Until the mid-20th century, bed bugs were very common. According to a report by the UK Ministry of Health, in 1933, all the houses in many areas had some degree of bed bug infestation. The increase in bed bug populations in the early 20th century has been attributed to the advent of electric heating, which allowed bed bugs to thrive year-round instead of only in warm weather.
Bed bugs were a serious problem at US military bases during World War II. Initially, the problem was solved by fumigation, using Zyklon Discoids that released hydrogen cyanide gas, a rather dangerous procedure. Later, DDT was used to good effect, though bedbugs have since become largely resistant to it.
The decline of bed bug populations in the 20th century is often credited to potent pesticides that had not previously been widely available. Other contributing factors that are less frequently mentioned in news reports are increased public awareness and slum clearance programs that combined pesticide use with steam disinfection, relocation of slum dwellers to new housing, and in some cases also follow-up inspections[how?] for several months after relocated tenants moved into their new housing.
Society and culture
Bed bugs are an increasing cause for litigation. Courts have, in some cases, exacted large punitive damage judgments on some hotels. Many of New York City's Upper East Side homeowners have been afflicted, but they tend to remain publicly silent in order not to ruin their property values and be seen as suffering a blight typically associated with "lower social class." Local Law 69 in New York City requires owners of buildings with three or more units to provide their tenants and potential tenants with reports of bedbug history in each unit. They must also prominently post these listings and reports in their building.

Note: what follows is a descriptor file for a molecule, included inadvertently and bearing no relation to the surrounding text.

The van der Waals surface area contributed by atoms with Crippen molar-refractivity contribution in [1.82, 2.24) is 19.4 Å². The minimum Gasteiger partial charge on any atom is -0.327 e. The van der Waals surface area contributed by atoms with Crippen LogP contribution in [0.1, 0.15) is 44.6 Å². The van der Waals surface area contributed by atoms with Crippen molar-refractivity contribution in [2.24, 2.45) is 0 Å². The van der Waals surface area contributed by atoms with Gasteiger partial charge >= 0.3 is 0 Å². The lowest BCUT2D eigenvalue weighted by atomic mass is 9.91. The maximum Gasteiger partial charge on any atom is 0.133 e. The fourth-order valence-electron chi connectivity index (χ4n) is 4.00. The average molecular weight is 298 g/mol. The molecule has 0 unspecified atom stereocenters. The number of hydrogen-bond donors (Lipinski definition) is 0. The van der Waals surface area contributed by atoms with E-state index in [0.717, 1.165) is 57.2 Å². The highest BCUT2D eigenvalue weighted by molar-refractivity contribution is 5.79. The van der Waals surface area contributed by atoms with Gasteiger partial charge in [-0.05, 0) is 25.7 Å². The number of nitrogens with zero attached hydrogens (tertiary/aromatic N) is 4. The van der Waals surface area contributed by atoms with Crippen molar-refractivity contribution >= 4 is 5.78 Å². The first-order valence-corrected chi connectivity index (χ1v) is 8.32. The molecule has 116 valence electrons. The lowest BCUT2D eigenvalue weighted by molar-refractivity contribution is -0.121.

- "Good night, sleep tight, don't let the bed bugs bite," is a traditional saying.
- The Bedbug (Russian: Клоп, Klop) is a play by Vladimir Mayakovsky written in 1928–1929
- How the Bed Bug Infiltrated Our Bedrooms and Took Over the World was written by Brooke Borel.
Bed bug secretions can inhibit the growth of some bacteria and fungi; antibacterial components from the bed bug could be used against human pathogens, and be a source of pharmacologically active molecules as a resource for the discovery of new drugs.
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- Bed bug on the University of Florida/IFAS Featured Creatures Web site
- National Geographic segment on Bed bugs on YouTube
- Bed bugs – University of Sydney and Westmead Hospital Department of Medical Entomology